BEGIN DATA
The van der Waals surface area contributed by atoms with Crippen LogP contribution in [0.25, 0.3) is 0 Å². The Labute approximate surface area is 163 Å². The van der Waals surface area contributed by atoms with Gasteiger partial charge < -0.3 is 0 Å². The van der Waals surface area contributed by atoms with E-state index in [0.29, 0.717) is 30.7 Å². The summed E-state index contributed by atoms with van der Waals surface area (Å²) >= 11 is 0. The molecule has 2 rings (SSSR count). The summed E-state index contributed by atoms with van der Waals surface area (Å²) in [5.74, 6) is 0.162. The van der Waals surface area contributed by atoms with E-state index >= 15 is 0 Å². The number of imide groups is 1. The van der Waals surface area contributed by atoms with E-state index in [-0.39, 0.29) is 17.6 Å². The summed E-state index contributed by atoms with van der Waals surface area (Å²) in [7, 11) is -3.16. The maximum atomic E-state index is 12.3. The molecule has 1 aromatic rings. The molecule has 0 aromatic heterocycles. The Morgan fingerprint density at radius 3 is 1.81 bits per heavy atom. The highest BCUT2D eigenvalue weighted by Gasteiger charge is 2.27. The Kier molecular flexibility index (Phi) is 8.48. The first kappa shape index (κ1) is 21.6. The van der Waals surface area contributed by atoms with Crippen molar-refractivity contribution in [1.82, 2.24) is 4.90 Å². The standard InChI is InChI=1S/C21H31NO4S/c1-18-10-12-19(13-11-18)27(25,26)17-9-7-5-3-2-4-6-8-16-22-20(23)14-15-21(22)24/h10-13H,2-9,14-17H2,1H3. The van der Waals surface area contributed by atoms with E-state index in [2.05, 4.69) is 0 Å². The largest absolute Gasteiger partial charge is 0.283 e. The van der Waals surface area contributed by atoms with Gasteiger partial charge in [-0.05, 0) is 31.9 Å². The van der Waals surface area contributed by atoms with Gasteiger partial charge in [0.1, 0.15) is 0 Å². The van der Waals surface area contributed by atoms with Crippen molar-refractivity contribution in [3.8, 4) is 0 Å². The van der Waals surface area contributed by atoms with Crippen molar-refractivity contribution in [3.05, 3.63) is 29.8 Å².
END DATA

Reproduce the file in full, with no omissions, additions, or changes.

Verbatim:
The van der Waals surface area contributed by atoms with Crippen LogP contribution in [0.25, 0.3) is 0 Å². The Labute approximate surface area is 163 Å². The van der Waals surface area contributed by atoms with Gasteiger partial charge < -0.3 is 0 Å². The van der Waals surface area contributed by atoms with E-state index in [0.29, 0.717) is 30.7 Å². The summed E-state index contributed by atoms with van der Waals surface area (Å²) >= 11 is 0. The molecule has 2 rings (SSSR count). The summed E-state index contributed by atoms with van der Waals surface area (Å²) in [5.74, 6) is 0.162. The van der Waals surface area contributed by atoms with E-state index >= 15 is 0 Å². The number of imide groups is 1. The van der Waals surface area contributed by atoms with E-state index in [-0.39, 0.29) is 17.6 Å². The summed E-state index contributed by atoms with van der Waals surface area (Å²) in [7, 11) is -3.16. The maximum atomic E-state index is 12.3. The molecule has 1 aromatic rings. The molecule has 0 aromatic heterocycles. The Morgan fingerprint density at radius 3 is 1.81 bits per heavy atom. The highest BCUT2D eigenvalue weighted by Gasteiger charge is 2.27. The Kier molecular flexibility index (Phi) is 8.48. The first kappa shape index (κ1) is 21.6. The van der Waals surface area contributed by atoms with Crippen molar-refractivity contribution in [1.82, 2.24) is 4.90 Å². The standard InChI is InChI=1S/C21H31NO4S/c1-18-10-12-19(13-11-18)27(25,26)17-9-7-5-3-2-4-6-8-16-22-20(23)14-15-21(22)24/h10-13H,2-9,14-17H2,1H3. The van der Waals surface area contributed by atoms with E-state index in [2.05, 4.69) is 0 Å². The largest absolute Gasteiger partial charge is 0.283 e. The van der Waals surface area contributed by atoms with Gasteiger partial charge in [-0.05, 0) is 31.9 Å². The van der Waals surface area contributed by atoms with Gasteiger partial charge in [0.1, 0.15) is 0 Å². The van der Waals surface area contributed by atoms with Crippen molar-refractivity contribution in [3.8, 4) is 0 Å². The van der Waals surface area contributed by atoms with Crippen molar-refractivity contribution in [3.05, 3.63) is 29.8 Å².